The group has called for a boycott of the tribunal investigating the assassination of Rafiq al-Hariri.
|Nasrallah’s comments prompted thunderous applause from his supporters gathered at a stadium in Beirut [AFP]|
Hassan Nasrallah, the leader of Hezbollah, has warned that his group will “cut off the hand” of anyone who tries to arrest members of his Shia movement over the 2005 assassination of Rafiq al-Hariri, Lebanon’s former prime minister.
“Whoever thinks the resistance could possibly accept any accusation against any of its jihadists or leaders is mistaken – no matter the pressures and threats,” Nasrallah said on Thursday.
“The hand that attempts to reach [our members] will be cut off,” he added, prompting thunderous applause from hundreds of his party supporters gathered in a stadium in the Hezbollah-controlled southern suburb of Beirut.
The Hezbollah chief held his speech, aired via closed-circuit television, to mark the group’s Martyr’s Day.
The Special Tribunal for Lebanon (STL), a UN-backed investigation into al-Hariri’s murder, is reportedly set to issue an indictment soon that will implicate high-ranking members of Hezbollah as being involved in his death.
Nasrallah, whose party fought a devastating war with Israel in 2006, said his movement would defend itself against any accusation through whatever means it found appropriate.
“Whoever thinks that the resistance will not defend itself and its honour against any accusation or attack by whatever means it finds appropriate in agreement with its allies in Lebanon is mistaken,” he said.
Prepared for war
Nasrallah, who has not appeared in public for more than two years, also said his movement – the most powerful military and political force in the country – was ready for another round with Israel, its arch-foe.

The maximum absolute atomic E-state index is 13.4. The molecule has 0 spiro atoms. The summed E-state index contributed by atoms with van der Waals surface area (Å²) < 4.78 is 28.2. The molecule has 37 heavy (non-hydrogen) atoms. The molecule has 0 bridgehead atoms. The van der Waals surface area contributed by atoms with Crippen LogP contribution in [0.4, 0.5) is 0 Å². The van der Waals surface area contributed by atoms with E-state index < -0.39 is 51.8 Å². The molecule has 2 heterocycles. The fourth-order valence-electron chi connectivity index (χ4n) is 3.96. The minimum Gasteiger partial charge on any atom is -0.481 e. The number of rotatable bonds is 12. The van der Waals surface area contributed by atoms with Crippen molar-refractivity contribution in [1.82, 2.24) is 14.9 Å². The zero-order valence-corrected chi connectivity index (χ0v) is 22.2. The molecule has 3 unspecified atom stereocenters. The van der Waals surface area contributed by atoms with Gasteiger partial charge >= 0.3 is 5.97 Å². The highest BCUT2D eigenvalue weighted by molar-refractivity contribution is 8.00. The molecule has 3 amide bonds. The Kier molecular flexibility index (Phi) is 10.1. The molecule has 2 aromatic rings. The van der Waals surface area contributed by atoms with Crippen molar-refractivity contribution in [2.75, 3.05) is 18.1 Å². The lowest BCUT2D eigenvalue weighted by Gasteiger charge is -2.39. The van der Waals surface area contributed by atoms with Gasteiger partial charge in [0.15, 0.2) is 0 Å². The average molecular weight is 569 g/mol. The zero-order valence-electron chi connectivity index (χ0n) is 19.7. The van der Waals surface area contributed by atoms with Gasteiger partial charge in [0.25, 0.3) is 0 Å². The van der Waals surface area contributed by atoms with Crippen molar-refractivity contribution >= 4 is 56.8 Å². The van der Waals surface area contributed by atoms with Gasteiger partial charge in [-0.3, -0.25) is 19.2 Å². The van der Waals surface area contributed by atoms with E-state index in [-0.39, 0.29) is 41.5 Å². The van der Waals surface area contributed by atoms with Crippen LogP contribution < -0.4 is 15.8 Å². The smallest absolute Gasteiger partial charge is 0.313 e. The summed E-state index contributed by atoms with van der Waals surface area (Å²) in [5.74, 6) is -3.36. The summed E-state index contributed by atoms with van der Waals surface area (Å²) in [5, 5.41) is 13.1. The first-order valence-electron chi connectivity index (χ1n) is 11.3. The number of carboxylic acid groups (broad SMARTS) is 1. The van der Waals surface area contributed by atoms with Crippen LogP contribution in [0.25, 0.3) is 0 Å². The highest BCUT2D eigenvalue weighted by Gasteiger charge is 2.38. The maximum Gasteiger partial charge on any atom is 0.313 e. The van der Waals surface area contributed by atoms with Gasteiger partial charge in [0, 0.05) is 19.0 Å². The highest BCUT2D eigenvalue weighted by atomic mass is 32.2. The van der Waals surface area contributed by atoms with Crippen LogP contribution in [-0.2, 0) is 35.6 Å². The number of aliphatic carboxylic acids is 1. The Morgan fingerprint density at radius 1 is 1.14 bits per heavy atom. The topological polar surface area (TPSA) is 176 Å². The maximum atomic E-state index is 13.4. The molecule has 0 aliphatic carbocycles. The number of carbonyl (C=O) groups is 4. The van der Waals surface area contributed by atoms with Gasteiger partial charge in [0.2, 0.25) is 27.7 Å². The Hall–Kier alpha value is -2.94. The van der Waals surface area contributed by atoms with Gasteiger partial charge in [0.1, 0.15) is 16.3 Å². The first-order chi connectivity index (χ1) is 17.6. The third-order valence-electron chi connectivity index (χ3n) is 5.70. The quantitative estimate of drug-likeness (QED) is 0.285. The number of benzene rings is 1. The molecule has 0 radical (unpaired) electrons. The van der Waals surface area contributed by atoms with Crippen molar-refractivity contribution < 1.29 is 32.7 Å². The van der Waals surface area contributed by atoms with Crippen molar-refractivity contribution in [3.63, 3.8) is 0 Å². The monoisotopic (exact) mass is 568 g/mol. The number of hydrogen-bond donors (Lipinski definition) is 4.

“We await the day the indictment will be released,” he said. “We are ready for any Israeli war on Lebanon and will again be victorious, Inshallah [God willing].
“Whoever thinks that threatening us with another Israeli war will scare us is mistaken.
“On the contrary, whoever speaks of another war is bearing good news and not threatening us.”
Nasrallah’s speech was the latest move in an increasingly heated campaign to fend off the anticipated STL findings in connection with the killing of Hariri and 22 others in a Beirut bombing on February 14, 2005.
The head of the Iranian and Syrian-backed movement has warned against any accusations by the tribunal and said further Lebanese co-operation with the court would be tantamount to an attack on Hezbollah.
Despite Nasrallah’s warnings, Saad Hariri, the Lebanese prime minister and son of the slain former premier, has vowed to see the tribunal through.
Analysts have warned the standoff could lead to the collapse of the government and a repeat of the 18-month political deadlock that degenerated into deadly clashes and brought Lebanon close to civil war in May 2008.